By Matt Rooney
Our Democrat legislature has repeatedly refused to investigate the state’s handling of COVID-19 and, specifically, the slaughter that’s occurred in our nursing homes. The legislature won’t even vote to limit Phil Murphy’s broad executive emergency powers which – if you’re keeping track – he renewed for a 7th time on Friday. A gaggle of New Jersey Democrat congressmen are actively trying to block a federal probe.
Not every state has a government that’s sticking its head in the sand.
Massachusetts Democrats and Republicans are acting, albeit later than many families would’ve liked.
A legislative oversight committee is set to meet next week. This week, two former Massachusetts state officials were indicted by a grand jury with 10 criminal counts a piece; the charges relate to their actions at the time that COVID-19 claimed the lives of 76 veterans living in a state-run facility.
The Bay State has the nation’s worst LTC death rate; guess who is #2?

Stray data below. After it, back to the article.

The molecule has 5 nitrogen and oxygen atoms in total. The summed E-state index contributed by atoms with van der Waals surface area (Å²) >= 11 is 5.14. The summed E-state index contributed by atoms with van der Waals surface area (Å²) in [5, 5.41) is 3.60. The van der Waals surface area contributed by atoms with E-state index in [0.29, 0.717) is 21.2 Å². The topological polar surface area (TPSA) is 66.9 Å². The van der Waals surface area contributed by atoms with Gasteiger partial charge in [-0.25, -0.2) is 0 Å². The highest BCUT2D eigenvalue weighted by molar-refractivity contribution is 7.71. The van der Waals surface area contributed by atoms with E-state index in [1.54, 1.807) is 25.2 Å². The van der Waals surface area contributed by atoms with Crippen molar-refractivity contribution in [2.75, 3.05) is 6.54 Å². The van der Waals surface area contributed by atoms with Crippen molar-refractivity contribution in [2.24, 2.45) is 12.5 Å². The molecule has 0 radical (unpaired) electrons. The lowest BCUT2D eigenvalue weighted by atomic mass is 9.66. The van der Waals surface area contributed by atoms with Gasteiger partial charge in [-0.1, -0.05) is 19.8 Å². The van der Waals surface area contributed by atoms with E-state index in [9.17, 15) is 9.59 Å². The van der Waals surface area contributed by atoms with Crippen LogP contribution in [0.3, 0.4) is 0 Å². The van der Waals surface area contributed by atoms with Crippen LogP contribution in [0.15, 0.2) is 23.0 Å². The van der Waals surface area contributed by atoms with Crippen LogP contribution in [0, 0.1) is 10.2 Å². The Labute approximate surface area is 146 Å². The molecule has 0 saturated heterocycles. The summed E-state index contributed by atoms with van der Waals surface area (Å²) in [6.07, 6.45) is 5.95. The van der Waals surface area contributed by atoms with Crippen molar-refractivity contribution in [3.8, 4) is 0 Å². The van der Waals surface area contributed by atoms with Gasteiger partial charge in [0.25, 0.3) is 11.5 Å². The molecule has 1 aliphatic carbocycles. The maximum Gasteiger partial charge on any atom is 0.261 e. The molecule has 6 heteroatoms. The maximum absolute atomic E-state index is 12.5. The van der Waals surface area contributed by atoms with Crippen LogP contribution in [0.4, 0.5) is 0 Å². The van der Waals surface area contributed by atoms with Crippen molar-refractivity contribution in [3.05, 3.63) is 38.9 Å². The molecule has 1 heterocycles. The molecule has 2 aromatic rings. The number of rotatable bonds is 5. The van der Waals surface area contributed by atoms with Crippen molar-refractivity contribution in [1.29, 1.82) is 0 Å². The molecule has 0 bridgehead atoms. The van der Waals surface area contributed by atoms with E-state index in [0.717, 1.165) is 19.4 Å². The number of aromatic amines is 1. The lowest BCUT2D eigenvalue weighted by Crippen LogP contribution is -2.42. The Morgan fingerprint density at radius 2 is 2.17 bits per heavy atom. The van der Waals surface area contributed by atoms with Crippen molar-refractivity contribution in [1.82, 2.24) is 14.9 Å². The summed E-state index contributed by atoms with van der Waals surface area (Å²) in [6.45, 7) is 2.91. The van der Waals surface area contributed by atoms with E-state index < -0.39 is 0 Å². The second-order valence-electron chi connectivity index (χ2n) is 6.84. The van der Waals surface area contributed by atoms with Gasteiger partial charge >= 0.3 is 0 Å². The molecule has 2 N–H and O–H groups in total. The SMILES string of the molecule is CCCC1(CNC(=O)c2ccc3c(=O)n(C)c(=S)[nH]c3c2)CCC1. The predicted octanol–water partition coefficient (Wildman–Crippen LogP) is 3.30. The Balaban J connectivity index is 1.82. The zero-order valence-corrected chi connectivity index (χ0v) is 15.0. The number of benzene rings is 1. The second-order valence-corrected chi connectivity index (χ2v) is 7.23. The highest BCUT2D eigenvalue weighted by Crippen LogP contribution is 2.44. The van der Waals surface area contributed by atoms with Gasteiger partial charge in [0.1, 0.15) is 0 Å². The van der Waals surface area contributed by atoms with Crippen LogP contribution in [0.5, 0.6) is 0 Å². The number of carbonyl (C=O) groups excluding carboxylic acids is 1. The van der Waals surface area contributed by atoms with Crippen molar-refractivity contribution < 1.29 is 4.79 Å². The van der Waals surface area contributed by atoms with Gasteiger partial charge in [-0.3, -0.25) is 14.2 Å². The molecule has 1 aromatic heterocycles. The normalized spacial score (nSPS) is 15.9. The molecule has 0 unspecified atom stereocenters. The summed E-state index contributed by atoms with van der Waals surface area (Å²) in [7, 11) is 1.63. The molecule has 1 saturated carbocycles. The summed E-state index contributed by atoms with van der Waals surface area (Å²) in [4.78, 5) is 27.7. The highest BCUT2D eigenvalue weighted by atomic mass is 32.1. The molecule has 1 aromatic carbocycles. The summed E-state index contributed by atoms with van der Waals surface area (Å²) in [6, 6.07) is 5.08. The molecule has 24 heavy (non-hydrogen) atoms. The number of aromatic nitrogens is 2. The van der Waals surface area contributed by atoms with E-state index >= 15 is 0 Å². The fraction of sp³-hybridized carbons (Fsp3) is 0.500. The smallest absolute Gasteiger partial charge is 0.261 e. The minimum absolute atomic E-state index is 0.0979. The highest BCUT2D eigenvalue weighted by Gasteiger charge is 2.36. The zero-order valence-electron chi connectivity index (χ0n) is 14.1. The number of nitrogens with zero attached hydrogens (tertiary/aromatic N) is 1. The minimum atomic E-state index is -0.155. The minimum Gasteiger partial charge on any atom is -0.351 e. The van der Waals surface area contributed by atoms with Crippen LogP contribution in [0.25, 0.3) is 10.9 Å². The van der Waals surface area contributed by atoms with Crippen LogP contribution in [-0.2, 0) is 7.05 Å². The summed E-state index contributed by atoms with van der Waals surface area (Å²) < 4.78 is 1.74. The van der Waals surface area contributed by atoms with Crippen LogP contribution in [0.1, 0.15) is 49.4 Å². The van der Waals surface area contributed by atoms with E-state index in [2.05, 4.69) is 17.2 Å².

“Massachusetts took the bull by the horns,” said Senator Joe Pennacchio (R-26) on Friday. “I take no pleasure in hearing that anybody has been criminally indicted, but I am trying to get at the truth and I can’t understand why our Legislature is sitting on its hands.”
“Our state has suffered such incredible loss in nursing homes, where 7,100 seniors died, and New Jersey should be leading our neighbor states in investigating what happened leading to the loss of life and how it happened,” added Pennacchio who has been demanding a legislative committee to investigate the deaths going back to the spring. “While the Senate delays, people are still getting sick and dying.”
The Democrat N.J. Senate leadership did say it planned to form a committee back in May but, four months later, close to 2,500 more LTC residents have died and no hearings have been held.
“We should have called witnesses already. We should have challenged the Administration to explain their policies and decisions,” Pennacchio added. “There has been no accountability, no determination of responsibility. Questions need to be asked, and we need to hear the answers. An investigation with subpoena powers is necessary so we can compel testimony and determine what was done right, what was done wrong, and what we should do moving forward to ensure this never happens again.”
New Jersey has lost approximately 7,100 residents in nursing homes since the pandemic began.